Against that disillusioning backdrop, there is at least some reason for hope. Moving to fill the vacuum created by the inaction of our political class, a group of business leaders in the technology and investment sectors have embarked on a far-reaching – and perhaps unprecedented – campaign to address the social inequities and systemic racism that has historically plagued our country’s southern communities.

Known as the Southern Communities Initiative (SCI), the campaign was founded by financial technology company PayPal, the investment firm Vista Equity Partners (Vista), and the Boston Consulting Group (BCG).

SCI was formed to work with local elected officials and advocacy groups to tackle the ubiquitous problems of structural racism and inequalities facing communities of color in six communities throughout the South. SCI notes that these areas – Atlanta, Ga., Birmingham, Ala., Charlotte, N.C., Houston, Texas, Memphis, Tenn., and New Orleans, La., – were chosen in part because they are home to around 50% of the country’s Black population and are where some of the greatest disparities exist.

SCI is aiming to drive long-term change, as outlined by PayPal CEO Dan Schulman, Vista CEO Robert F. Smith and BCG CEO Rich Lesser. 

In Atlanta, for example, SCI is working to bridge the wealth gap that exists among the region’s African-American residents. While there is a strong Black business community in the city, and high levels of Black educational achievement thanks to the regional presence of several Historically Black Colleges and Universities (HBCU) and the voice of the Black press, there is still an extremely low level of Black entrepreneurship and business ownership with only 6% of employer firms being Black-owned.

To remedy this disparity, SCI is working with the Southern Economic Advancement Project to create entrepreneurship hubs and accelerator programs to increase the number of minority-owned businesses. The corporations behind SCI are also using their networks to help other companies work with minority-owned supply companies.

In Alabama, SCI is seeking to bridge the massive digital divide in an urban area where 450,000 households are without connection to the internet. In order to tackle the crisis, SCI is leveraging relationships with local schools and libraries to distribute laptops and service vouchers. Another tact SCI is taking is to partner with the owners of multi-unit buildings in low-income neighborhoods to install free public Wi-Fi for residents.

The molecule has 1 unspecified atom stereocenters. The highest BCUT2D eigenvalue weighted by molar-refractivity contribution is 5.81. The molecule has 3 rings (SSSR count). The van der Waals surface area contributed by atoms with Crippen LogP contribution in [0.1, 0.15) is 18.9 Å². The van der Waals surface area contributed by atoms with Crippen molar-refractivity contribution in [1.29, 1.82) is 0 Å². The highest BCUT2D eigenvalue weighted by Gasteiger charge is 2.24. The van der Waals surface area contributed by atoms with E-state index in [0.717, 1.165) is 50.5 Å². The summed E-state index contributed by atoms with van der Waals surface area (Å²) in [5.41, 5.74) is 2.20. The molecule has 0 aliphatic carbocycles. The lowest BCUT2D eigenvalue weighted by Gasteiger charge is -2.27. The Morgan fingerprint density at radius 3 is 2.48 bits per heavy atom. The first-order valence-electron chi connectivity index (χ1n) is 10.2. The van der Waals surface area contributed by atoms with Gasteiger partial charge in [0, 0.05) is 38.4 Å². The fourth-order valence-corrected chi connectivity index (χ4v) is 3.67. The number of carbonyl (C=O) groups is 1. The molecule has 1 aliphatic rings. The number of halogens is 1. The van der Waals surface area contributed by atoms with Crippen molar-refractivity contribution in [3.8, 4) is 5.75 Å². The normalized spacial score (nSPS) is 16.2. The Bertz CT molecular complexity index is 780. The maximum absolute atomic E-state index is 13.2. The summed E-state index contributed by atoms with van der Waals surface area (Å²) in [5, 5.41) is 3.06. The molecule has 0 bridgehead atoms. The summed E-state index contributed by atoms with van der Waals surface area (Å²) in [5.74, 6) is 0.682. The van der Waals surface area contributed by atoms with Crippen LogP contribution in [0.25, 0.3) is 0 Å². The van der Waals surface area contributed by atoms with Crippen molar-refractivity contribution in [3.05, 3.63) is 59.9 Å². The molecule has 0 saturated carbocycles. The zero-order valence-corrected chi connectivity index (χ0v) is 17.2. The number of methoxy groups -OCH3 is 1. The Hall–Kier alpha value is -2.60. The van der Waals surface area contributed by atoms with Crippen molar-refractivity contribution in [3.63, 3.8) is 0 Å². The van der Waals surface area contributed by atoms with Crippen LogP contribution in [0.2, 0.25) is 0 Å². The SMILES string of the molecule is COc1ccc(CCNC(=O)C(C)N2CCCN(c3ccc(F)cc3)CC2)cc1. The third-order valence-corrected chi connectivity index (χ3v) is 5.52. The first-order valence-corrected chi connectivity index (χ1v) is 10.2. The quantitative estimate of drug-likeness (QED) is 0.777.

The lack of access to capital is another reason Black communities throughout the South have been traditionally underbanked. In Memphis, where 47% of Black households are underbanked, SCI is partnering with Grameen America to cover the $2 million per year per branch start-up cost to build brick-and-mortar banks in minority communities.

This alone will provide 20,000 women access to more than $250 million per year in financing.

Beyond these initiatives, SCI is partnering with groups like the Greater Houston Partnership and the Urban League of Louisiana to provide in-kind support to improve job outcomes for minority college students, expand access to home financing through partnerships with community development financial institutions, and harness the power of technology to expand health care access in underserved urban and rural neighborhoods.

The issues facing these communities throughout the South are not new nor will they be fixed overnight.

Fortunately, SCI is taking a long-term approach that is focused on getting to the root of structural racism in the United States and creating a more just and equitable country for every American.

A once-in-a-century pandemic and a social justice movement not seen since the 1960s were not enough to break the malaise and rancorous partisanship in Washington. Fortunately, corporate leaders are stepping up and partnering with local advocates and non-profit groups to fix the problem of systemic injustice in the U.S.